This is an extremely individual and personal decision. I know people who have done both, at different times. Whatever the choice, I applaud parents who decide to do whatever it takes to help their child. I’m not talking about fixing them. I’m talking about helping them to manage how it feels to be in their own skin. This is so big. They are so big. They are big beings bouncing around inside these little bodies. In our family’s journey, we have traveled the road of energy healers, naturopaths, chiropractors, cranio-sacral therapists and even traditional medication at one point. Did all of this help? Yes and no. There is no one answer; no one “right” path, but I will say that the most consistent technique we’ve used to help manage emotions is EFT Tapping. Living an alphabet soup-ism life is like a dance that is always changing tempo. The trick is to be nimble enough to move your feet as the music dictates.
Your Child’s Behavior Has Nothing to Do with You
We’ve all gone through those sleepless nights wondering how our child could “be this way.” Was it something I ate during pregnancy? Was it because I didn’t breastfeed? Was it the vaccines? Was it the vitamins? Was it my distant and deceased cousin Billy’s bad genes?
The need to unscramble the puzzle pieces and find out “how this happened” can be fruitless. Fruitless, and yet human nature. It’s what makes us tick. We see a “problem” and we go into “find the cause” of the problem and fix it. But what do you do when you can’t find the “why”?
The truth is, you may never know beyond a shadow of a doubt what causes “alphabet soup-isms”. And even if you could pinpoint the very instant this occurred, and even if it was your “fault”, how would blame and guilt serve you? How would that serve your child?
As difficult as it seems to wrap your mind around it sometimes, things just are the way they are. Period. Your time may be better spent understanding your feelings and emotions about what’s going on and how you can be your son or daughter’s best advocate. One of the first steps to accomplishing this is to realize that this “alphabet soup-ism” now belongs to everyone in the family – not just the child. This is a huge step toward wholeness and understanding that life as you know it is now different. But it doesn’t have to be bad.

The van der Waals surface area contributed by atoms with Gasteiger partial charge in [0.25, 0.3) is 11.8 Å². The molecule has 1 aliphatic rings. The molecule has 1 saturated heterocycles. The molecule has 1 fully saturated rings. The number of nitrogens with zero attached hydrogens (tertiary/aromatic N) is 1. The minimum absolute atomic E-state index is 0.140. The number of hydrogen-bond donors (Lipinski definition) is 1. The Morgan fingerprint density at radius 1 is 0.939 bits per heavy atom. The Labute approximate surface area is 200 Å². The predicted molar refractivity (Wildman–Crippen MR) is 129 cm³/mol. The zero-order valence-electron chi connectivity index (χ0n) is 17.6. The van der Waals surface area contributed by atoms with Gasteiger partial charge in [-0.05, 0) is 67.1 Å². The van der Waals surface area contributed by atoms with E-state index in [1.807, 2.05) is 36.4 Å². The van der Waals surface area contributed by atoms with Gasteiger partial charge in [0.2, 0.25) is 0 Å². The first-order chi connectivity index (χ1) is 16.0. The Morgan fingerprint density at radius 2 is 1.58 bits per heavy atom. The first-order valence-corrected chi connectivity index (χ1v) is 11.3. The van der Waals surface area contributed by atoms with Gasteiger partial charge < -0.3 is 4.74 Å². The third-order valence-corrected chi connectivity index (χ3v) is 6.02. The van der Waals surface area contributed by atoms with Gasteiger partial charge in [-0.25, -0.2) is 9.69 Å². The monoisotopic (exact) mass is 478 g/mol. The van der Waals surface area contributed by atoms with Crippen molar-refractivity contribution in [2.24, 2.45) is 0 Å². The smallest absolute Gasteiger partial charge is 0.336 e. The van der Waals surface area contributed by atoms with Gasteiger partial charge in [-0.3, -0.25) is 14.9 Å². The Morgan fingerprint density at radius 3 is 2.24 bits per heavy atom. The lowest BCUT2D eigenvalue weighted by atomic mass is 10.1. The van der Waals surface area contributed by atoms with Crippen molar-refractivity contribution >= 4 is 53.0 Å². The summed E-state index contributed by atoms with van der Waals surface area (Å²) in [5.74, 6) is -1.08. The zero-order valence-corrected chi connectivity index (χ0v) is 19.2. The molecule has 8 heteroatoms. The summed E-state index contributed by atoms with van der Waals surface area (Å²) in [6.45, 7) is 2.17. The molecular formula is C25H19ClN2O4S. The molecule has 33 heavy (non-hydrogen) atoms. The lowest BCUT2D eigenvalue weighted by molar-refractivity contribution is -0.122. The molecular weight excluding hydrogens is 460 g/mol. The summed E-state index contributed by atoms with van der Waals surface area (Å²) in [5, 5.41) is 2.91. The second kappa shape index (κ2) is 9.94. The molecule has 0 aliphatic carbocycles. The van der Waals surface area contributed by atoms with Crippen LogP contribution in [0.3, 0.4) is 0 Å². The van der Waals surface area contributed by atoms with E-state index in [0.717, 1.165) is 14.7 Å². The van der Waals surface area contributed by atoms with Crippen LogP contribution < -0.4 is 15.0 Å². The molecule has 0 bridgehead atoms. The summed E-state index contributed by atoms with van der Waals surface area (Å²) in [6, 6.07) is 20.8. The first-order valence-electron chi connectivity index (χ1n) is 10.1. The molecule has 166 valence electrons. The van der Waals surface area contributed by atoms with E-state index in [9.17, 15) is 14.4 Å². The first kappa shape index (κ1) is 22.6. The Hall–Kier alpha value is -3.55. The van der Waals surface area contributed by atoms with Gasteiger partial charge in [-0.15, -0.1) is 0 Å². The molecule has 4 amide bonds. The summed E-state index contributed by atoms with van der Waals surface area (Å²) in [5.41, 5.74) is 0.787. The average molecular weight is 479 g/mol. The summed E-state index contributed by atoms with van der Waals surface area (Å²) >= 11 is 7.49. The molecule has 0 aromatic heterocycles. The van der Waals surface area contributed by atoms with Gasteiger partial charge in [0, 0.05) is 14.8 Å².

Your Child’s Behavior Has Everything to Do with You
Okay, so didn’t I just say it has nothing to do with you? Well, here is an important distinction. How you feel about your child’s behavior, how you feel about your child and how you feel about yourself has everything to do with you. How you choose to embrace (or not), struggle (or not), laugh (or not) and love……….is entirely up to you. Make no mistake…..this is soul work, this is soul-searching work. Our children are genius at deciphering our true feelings. They can read our emotions sometimes even before we are aware of them. It’s all about energy, right? So, we don’t need to verbalize how we feel (about them), but they can sense it by our actions, our mood and the energy we exude.
It always comes down to love. You need to love yourself enough to practice extreme self-awareness and self-care. And you need to love your child enough to be the example. But, how do you do this when things, at best, feel like a “sh**-storm”? Here are some energy first-aid tips to shift you into a place of love, so you can see beyond the alphabet soup-ism and right into the heart of your child:
You will notice that the more you do this, the faster you come into balance and then the real magic begins. Your child’s energy will begin to shift – without coercion on your part. It’s divine and scientific law: energy flows where attention goes. Tapping is an amazing tool for parents, teachers and for children to learn as well. If you are interested in knowing more about private sessions or a workshop, just drop me a line: firstname.lastname@example.org
Paula G. Rosario